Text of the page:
My children

Quite unexpectedly, I found myself back in the land of the living. Something had rather abruptly interrupted my much needed rest and wondering what could possibly have roused me, I untangled myself from the quilt before rolling over to investigate the cause. 

 As my eyes became accustomed to the darkness I perceived a shape silently developing beside my bed, unable to look away I was filled with indescribable terror as I realised I was face to face with myself! 

There I was, adorned  in my best coat and hat, staring down at me clad only in my pyjamas!! I did what any self respecting person would do confronted with such an alarming and bewildering sight . . . 

I quickly pulled the duvet over my face, hoping that the next time I dared to peek my bizarre duplicate would have departed. 

Mustering all my strength I once again glanced above the coverlet only to be again confronted by an identical version of myself. My ghostly double was calmly leering at me in a horrifying manner as the cold fingers of fear prickled down my spine. 

Seeing double!

 Fortuitously, my baby chose that moment to wake up and I instinctively turned to attend to him and although I didn’t dare get out of bed, I forced myself to glance back at the apparition.

Imagine my perplexity when I realised ‘I’ had gone, I was still filled with disquietude and unease but became almost euphoric when I realised my sons and I were safe.

Home sweet home!

I have often since contemplated on my nocturnal visitor and speculated as to why she chose to come by that night. Perhaps I’ll never have an answer, maybe I’d rather not know!

Walking between the stones (a taster tour)

A taster walk around the cemetery . . . We hope you enjoy it 🪦

Learn something of the stories beneath the stones, walk with Juliette Gregson, Heritage Photographer, and I as we share a little of its history . . .

Last Goodbye

Allow me, if you will, to share with you a strange yet poignant encounter I experienced around five years ago which deeply touched me . . .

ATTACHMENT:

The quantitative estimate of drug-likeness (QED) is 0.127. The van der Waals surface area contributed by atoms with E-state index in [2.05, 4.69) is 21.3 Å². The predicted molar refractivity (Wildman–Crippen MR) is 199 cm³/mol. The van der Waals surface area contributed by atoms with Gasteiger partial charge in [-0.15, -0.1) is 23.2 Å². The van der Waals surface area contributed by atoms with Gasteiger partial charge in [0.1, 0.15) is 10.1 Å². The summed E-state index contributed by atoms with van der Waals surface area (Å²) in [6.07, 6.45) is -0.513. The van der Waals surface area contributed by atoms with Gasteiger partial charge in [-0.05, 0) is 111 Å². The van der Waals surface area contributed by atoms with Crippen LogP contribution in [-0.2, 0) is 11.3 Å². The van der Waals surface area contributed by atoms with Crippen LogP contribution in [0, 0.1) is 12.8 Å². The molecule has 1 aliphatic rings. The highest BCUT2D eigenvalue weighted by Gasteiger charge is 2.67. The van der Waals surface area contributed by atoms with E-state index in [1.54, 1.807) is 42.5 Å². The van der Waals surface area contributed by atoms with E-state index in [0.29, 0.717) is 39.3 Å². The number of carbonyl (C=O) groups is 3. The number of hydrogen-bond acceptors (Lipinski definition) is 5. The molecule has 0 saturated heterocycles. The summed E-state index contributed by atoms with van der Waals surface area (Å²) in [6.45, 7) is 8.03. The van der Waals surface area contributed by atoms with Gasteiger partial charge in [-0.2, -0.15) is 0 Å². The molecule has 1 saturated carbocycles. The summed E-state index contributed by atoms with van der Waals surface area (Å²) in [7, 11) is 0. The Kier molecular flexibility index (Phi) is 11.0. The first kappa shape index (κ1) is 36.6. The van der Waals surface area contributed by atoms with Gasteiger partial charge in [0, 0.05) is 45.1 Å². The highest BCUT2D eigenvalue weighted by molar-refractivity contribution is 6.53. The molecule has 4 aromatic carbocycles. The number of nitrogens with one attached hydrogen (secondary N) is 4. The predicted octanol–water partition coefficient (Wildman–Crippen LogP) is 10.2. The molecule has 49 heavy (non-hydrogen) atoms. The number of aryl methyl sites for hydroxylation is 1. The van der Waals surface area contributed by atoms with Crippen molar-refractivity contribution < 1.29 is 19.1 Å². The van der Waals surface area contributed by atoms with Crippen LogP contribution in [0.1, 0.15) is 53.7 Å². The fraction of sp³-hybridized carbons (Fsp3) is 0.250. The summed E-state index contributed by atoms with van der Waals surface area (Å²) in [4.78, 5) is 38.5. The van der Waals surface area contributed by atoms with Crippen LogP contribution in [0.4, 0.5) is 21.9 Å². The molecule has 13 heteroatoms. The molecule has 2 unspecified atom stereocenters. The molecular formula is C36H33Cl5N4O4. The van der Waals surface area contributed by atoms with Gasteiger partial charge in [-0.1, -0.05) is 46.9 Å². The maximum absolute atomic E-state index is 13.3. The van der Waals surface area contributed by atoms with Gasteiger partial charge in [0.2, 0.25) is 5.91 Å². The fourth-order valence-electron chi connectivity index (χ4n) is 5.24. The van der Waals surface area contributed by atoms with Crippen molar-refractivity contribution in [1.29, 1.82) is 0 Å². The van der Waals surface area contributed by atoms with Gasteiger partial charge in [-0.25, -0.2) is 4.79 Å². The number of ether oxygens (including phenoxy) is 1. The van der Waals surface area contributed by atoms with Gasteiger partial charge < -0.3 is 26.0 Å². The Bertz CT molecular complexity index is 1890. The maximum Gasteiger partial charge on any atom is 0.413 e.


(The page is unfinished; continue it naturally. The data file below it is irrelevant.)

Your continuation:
Ruminating on my tasks for the day I somewhat wistfully peered out of the bus window, observing pedestrians encumbered with bulging shopping bags, hurriedly heading home to peel parsnips, roast chestnuts and wrap last minute treasures in gaudy paper before safely ensconcing them beneath their Christmas trees. I sighed at the thought of the labour ahead of me, for although it was only shopping, I envied those who were done with such undertakings.

Festive Window

Taking in the sights of festively decorated windows, behind which stood proud conifers adorned with multicoloured baubles and vibrant fairy lights I longed to be finished for the day; spending done, food refrigerated, gifts swathed in tissue and ribbons.

The bus slowed to a stop to allow more passengers to alight and my attention was suddenly caught by a familiar figure, inside a tanning salon I spied Stacey, an old fried from my youth! I marvelled to myself about how fantastic she looked, her coal black hair expertly coiffured into unswept spikes, her still slim and girlish physique encased in leather and lace and a stack of silver bangles glistening on both of her bone white, slender wrists. Back in the day we both competed to be queen of the Goth scene and although on that particular day Stacey would have won hands down I couldn’t help but giggle to myself – a Goth with a tan? what was she thinking? No self respecting Goth would be seen dead in a tanning salon surely!

Old Friend

Continuing on my journey I couldn’t help but muse on the sighting of my friend, the years hadn’t treated me too badly, but she had looked a total knock out, she didn’t seem to have aged at all.

Back in my heyday

Later that evening, my chores complete, I mentioned the encounter to my fiance. He laughingly suggested she had discovered the elixir of youth and I had to agree with him! In a subsequent phone call to a mutual friend I discussed the experience at some length bemoaning the fact of the passing years as together we pondered what Stacey’s secret could possibly be.